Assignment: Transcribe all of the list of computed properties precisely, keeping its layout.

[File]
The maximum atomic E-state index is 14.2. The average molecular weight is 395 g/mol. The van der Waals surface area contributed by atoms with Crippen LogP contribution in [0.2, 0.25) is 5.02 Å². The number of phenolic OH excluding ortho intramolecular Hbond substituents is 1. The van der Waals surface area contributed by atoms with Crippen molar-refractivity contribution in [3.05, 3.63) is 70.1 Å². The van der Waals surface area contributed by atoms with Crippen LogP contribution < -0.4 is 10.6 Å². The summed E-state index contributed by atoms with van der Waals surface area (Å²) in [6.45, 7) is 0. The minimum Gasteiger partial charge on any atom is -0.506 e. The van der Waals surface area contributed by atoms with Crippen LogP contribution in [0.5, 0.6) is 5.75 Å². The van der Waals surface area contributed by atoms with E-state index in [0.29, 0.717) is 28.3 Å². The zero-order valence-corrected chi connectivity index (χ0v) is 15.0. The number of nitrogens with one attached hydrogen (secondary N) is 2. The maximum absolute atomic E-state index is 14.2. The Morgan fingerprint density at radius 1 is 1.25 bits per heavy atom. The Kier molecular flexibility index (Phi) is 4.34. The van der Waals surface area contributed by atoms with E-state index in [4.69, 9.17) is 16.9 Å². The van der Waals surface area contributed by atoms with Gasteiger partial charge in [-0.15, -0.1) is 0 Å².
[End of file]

The maximum atomic E-state index is 14.2. The average molecular weight is 395 g/mol. The van der Waals surface area contributed by atoms with Crippen LogP contribution in [0.2, 0.25) is 5.02 Å². The number of phenolic OH excluding ortho intramolecular Hbond substituents is 1. The van der Waals surface area contributed by atoms with Crippen molar-refractivity contribution in [3.05, 3.63) is 70.1 Å². The van der Waals surface area contributed by atoms with Crippen LogP contribution < -0.4 is 10.6 Å². The summed E-state index contributed by atoms with van der Waals surface area (Å²) in [6.45, 7) is 0. The minimum Gasteiger partial charge on any atom is -0.506 e. The van der Waals surface area contributed by atoms with Crippen LogP contribution in [0.5, 0.6) is 5.75 Å². The van der Waals surface area contributed by atoms with E-state index in [0.29, 0.717) is 28.3 Å². The zero-order valence-corrected chi connectivity index (χ0v) is 15.0. The number of nitrogens with one attached hydrogen (secondary N) is 2. The maximum absolute atomic E-state index is 14.2. The Morgan fingerprint density at radius 1 is 1.25 bits per heavy atom. The Kier molecular flexibility index (Phi) is 4.34. The van der Waals surface area contributed by atoms with E-state index in [4.69, 9.17) is 16.9 Å². The van der Waals surface area contributed by atoms with Gasteiger partial charge in [-0.15, -0.1) is 0 Å².